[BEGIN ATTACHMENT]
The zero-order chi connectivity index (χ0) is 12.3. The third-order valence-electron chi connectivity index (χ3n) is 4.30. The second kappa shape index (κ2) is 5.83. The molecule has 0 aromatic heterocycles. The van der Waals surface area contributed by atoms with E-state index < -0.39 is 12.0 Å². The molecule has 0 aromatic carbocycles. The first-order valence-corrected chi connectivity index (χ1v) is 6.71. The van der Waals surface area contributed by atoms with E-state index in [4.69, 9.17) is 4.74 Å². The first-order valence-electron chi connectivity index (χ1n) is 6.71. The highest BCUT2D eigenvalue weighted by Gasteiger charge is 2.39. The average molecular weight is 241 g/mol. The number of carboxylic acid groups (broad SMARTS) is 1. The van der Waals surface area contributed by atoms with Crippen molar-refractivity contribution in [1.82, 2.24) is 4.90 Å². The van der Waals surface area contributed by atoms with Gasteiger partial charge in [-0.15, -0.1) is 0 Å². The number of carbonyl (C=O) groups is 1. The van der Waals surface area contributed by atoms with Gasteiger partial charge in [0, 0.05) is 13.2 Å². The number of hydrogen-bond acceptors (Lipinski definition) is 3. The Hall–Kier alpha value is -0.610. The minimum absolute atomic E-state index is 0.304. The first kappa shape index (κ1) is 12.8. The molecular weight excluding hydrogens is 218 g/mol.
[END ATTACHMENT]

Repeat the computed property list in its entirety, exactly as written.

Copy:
The zero-order chi connectivity index (χ0) is 12.3. The third-order valence-electron chi connectivity index (χ3n) is 4.30. The second kappa shape index (κ2) is 5.83. The molecule has 0 aromatic heterocycles. The van der Waals surface area contributed by atoms with E-state index < -0.39 is 12.0 Å². The molecule has 0 aromatic carbocycles. The first-order valence-corrected chi connectivity index (χ1v) is 6.71. The van der Waals surface area contributed by atoms with E-state index in [4.69, 9.17) is 4.74 Å². The first-order valence-electron chi connectivity index (χ1n) is 6.71. The highest BCUT2D eigenvalue weighted by Gasteiger charge is 2.39. The average molecular weight is 241 g/mol. The number of carboxylic acid groups (broad SMARTS) is 1. The van der Waals surface area contributed by atoms with Crippen molar-refractivity contribution in [1.82, 2.24) is 4.90 Å². The van der Waals surface area contributed by atoms with Gasteiger partial charge in [-0.15, -0.1) is 0 Å². The number of carbonyl (C=O) groups is 1. The van der Waals surface area contributed by atoms with Gasteiger partial charge in [0, 0.05) is 13.2 Å². The number of hydrogen-bond acceptors (Lipinski definition) is 3. The Hall–Kier alpha value is -0.610. The minimum absolute atomic E-state index is 0.304. The first kappa shape index (κ1) is 12.8. The molecular weight excluding hydrogens is 218 g/mol.